How much are YOU saving for retirement?
New figures show more people are saving than ever before but the monetary amount may still be inadequate
Last week we were treated to a slew of statistics from both the Office for National Statistics (ONS) and HM Revenue & Customs (HMRC). The figures paint a fascinating picture of the way retirement is changing in the UK, as well as the challenges faced by both individuals and governments.
Here are my three big takeaways from the official numbers:
MORE PEOPLE ARE SAVING THAN EVER BEFORE
UK savings rates were in the pits in the aftermath of the 2007/08 financial crash. In 2011/12 5.3m people were saving through personal pensions, the lowest figure on record.
Fast forward to the data for 2015/16 published last week and pension scheme membership has jumped by a massive 70% to 9m. That’s 3.7m extra people saving for retirement.
The main driver is automatic enrolment, a reform programme launched in 2012 that will eventually mean all employers have to put workers aged 22 or over into a pension scheme. People are free to opt out of their workplace scheme but so far most (around nine in 10) haven’t done so.
While some workers, including low-earners and the self-employed, are currently excluded from auto-enrolment, there is no doubting the impact the changes have had in reversing the post-crash decline in pension scheme membership.
PEOPLE AREN’T SAVING ENOUGH
According to the ONS, average contributions (members plus employees) into occupational pension schemes stand at just 4.2% of pensionable salary.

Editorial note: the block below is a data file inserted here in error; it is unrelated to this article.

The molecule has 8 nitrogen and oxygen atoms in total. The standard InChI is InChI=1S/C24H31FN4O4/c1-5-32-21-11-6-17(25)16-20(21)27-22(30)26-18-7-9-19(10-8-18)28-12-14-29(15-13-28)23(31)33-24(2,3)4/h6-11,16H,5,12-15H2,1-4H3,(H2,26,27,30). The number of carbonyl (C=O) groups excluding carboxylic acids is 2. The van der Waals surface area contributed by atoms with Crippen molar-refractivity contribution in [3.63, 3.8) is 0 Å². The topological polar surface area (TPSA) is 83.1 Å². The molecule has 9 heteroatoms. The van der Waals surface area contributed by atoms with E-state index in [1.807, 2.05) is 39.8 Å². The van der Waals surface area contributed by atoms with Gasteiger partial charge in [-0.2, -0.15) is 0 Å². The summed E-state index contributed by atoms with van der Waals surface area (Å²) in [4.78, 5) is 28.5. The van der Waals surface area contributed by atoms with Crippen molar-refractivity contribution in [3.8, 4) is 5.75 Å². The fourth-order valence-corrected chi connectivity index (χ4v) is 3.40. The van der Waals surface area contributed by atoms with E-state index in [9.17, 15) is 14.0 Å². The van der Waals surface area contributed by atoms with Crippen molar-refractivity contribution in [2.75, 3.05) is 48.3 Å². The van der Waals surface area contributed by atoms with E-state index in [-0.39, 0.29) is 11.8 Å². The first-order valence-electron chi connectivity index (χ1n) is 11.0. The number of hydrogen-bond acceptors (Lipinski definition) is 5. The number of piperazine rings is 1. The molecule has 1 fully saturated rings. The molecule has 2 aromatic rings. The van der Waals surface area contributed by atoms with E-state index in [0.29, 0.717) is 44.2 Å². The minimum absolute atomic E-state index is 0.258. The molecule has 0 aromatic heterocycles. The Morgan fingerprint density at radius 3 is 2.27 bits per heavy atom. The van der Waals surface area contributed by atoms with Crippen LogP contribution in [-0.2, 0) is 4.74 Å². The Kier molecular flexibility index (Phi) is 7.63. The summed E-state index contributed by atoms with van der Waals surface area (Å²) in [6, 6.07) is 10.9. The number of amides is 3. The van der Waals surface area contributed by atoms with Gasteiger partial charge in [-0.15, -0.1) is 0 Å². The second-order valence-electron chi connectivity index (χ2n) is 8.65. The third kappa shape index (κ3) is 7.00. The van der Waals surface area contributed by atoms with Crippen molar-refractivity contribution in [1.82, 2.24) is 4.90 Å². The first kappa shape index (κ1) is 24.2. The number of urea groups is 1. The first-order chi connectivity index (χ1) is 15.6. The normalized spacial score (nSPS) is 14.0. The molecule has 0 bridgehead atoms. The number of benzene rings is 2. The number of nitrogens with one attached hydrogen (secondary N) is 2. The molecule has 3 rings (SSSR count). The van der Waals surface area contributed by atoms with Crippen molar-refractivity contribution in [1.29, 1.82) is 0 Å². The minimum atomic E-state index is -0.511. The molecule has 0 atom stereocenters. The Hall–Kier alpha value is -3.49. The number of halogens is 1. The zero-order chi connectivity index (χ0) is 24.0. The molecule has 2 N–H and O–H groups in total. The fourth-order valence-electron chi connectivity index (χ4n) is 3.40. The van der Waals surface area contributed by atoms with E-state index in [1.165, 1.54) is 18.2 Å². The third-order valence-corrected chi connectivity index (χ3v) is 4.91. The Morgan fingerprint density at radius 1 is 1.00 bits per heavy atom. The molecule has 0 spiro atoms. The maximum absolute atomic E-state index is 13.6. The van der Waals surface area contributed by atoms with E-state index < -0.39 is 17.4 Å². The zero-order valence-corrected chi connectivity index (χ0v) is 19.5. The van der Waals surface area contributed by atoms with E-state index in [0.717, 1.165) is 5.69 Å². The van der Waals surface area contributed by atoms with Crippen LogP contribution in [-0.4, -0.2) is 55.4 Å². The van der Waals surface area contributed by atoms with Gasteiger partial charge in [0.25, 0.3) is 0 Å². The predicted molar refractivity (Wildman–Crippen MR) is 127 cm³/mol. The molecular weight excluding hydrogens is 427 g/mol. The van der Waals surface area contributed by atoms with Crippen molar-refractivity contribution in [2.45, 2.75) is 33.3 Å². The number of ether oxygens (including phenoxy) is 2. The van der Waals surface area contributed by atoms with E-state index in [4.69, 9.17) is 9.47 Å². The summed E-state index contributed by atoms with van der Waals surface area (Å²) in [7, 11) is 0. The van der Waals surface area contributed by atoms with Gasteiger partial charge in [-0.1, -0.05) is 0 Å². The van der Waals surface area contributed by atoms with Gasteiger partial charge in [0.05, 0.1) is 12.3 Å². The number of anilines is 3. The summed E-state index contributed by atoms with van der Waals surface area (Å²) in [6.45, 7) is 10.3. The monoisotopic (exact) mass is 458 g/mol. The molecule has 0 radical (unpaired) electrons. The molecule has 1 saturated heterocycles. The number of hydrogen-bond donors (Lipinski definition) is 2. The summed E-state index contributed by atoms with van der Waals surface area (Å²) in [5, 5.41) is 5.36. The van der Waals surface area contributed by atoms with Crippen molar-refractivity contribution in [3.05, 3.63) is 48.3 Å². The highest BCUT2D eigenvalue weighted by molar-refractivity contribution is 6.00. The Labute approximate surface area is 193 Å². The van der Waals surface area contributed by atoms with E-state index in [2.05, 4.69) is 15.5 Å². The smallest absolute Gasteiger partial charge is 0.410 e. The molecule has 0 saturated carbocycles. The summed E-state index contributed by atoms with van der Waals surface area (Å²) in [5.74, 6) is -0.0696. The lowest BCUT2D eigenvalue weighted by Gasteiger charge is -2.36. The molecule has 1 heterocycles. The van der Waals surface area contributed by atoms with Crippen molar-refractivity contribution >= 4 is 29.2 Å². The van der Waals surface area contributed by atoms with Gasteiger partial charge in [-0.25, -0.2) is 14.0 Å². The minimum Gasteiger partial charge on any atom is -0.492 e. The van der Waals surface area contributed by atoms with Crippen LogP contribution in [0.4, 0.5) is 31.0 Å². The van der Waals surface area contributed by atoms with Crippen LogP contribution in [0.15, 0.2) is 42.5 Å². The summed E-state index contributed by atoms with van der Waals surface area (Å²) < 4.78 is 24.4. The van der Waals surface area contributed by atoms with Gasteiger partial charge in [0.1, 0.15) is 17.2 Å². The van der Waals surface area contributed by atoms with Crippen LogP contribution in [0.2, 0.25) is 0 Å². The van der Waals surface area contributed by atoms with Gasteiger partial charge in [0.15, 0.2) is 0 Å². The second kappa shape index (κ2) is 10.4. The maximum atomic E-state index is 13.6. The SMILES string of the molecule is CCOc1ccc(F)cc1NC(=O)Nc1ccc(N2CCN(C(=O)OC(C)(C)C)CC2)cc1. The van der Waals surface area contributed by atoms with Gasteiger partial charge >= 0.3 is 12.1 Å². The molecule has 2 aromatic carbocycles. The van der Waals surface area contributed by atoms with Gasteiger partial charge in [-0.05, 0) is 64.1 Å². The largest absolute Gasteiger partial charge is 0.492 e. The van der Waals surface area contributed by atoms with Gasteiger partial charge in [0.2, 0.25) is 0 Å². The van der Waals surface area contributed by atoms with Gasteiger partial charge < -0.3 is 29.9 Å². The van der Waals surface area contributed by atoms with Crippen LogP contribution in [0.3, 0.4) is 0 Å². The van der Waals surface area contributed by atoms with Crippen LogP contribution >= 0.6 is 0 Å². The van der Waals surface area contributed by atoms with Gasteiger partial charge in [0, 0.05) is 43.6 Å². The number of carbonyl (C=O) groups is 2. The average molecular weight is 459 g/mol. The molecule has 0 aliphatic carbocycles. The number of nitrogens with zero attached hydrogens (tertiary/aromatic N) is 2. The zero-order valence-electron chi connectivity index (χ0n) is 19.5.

It’s particularly worrying that member contributions dropped from 1.5% in 2015 to 1% in 2016. Even with 40 years of savings on an average UK salary that is going to get you a pension pot of around £125,000. That’s a healthy amount but nowhere near enough to provide a decent income for 30 years of retirement.
This will edge upwards as minimum auto-enrolment contributions are due to rise to 8% by 2019 (4% from the employee, 3% from the employer and 1% in tax relief), but even this won’t be enough to provide a good retirement income for most people.
THE COST OF PENSION TAX RELIEF IS GOING UP
Tax relief in the UK is granted based on your tax band or ‘marginal rate’. So a basic-rate taxpayer gets 20% tax relief, higher-rate 40% and additionalrate 45%.
Withdrawals are taxed at your marginal rate, but people tend to pay less tax on the way out than the way in because their income needs in retirement are lower.
With more people saving in pensions, the net result is a rise in the amount the Government spends on tax relief to almost £25bn in 2016/17.
Speculation has already started suggesting pension tax relief could be cut back in the Budget later this year. Thus if you were already planning to pay into your pension in the current tax year, it may be worth doing so before the Budget.